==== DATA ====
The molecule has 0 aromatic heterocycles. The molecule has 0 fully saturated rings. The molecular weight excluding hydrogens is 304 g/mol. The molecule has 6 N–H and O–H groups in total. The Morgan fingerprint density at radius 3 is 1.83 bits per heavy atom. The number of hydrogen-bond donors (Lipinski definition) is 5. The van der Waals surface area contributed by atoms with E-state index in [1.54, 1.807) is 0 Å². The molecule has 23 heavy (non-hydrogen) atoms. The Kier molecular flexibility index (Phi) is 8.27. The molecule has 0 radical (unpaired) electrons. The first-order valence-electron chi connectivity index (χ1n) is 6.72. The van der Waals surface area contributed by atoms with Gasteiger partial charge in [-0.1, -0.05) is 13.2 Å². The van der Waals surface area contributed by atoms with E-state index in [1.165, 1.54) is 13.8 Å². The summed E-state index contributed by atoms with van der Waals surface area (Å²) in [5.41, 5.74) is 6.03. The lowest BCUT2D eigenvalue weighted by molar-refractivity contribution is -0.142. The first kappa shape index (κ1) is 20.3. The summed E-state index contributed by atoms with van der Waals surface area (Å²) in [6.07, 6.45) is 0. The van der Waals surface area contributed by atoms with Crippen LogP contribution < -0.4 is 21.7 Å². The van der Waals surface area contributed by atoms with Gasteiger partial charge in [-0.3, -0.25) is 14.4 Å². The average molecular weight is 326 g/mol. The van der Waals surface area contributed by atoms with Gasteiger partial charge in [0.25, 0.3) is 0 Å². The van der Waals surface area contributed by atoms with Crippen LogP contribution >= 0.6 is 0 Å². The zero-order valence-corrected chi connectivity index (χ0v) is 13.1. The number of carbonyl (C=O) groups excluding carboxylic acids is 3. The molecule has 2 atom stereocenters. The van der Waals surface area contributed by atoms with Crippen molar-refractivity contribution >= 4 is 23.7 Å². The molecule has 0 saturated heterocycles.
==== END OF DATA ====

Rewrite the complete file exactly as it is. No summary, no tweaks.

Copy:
The molecule has 0 aromatic heterocycles. The molecule has 0 fully saturated rings. The molecular weight excluding hydrogens is 304 g/mol. The molecule has 6 N–H and O–H groups in total. The Morgan fingerprint density at radius 3 is 1.83 bits per heavy atom. The number of hydrogen-bond donors (Lipinski definition) is 5. The van der Waals surface area contributed by atoms with E-state index in [1.54, 1.807) is 0 Å². The molecule has 23 heavy (non-hydrogen) atoms. The Kier molecular flexibility index (Phi) is 8.27. The molecule has 0 radical (unpaired) electrons. The first-order valence-electron chi connectivity index (χ1n) is 6.72. The van der Waals surface area contributed by atoms with Gasteiger partial charge in [-0.1, -0.05) is 13.2 Å². The van der Waals surface area contributed by atoms with E-state index in [1.165, 1.54) is 13.8 Å². The summed E-state index contributed by atoms with van der Waals surface area (Å²) in [5.41, 5.74) is 6.03. The lowest BCUT2D eigenvalue weighted by molar-refractivity contribution is -0.142. The first kappa shape index (κ1) is 20.3. The summed E-state index contributed by atoms with van der Waals surface area (Å²) in [6.07, 6.45) is 0. The van der Waals surface area contributed by atoms with Crippen LogP contribution < -0.4 is 21.7 Å². The van der Waals surface area contributed by atoms with Gasteiger partial charge in [-0.3, -0.25) is 14.4 Å². The average molecular weight is 326 g/mol. The van der Waals surface area contributed by atoms with Gasteiger partial charge in [0.25, 0.3) is 0 Å². The van der Waals surface area contributed by atoms with Crippen LogP contribution >= 0.6 is 0 Å². The zero-order valence-corrected chi connectivity index (χ0v) is 13.1. The number of carbonyl (C=O) groups excluding carboxylic acids is 3. The molecule has 2 atom stereocenters. The van der Waals surface area contributed by atoms with Crippen molar-refractivity contribution >= 4 is 23.7 Å². The molecule has 0 saturated heterocycles.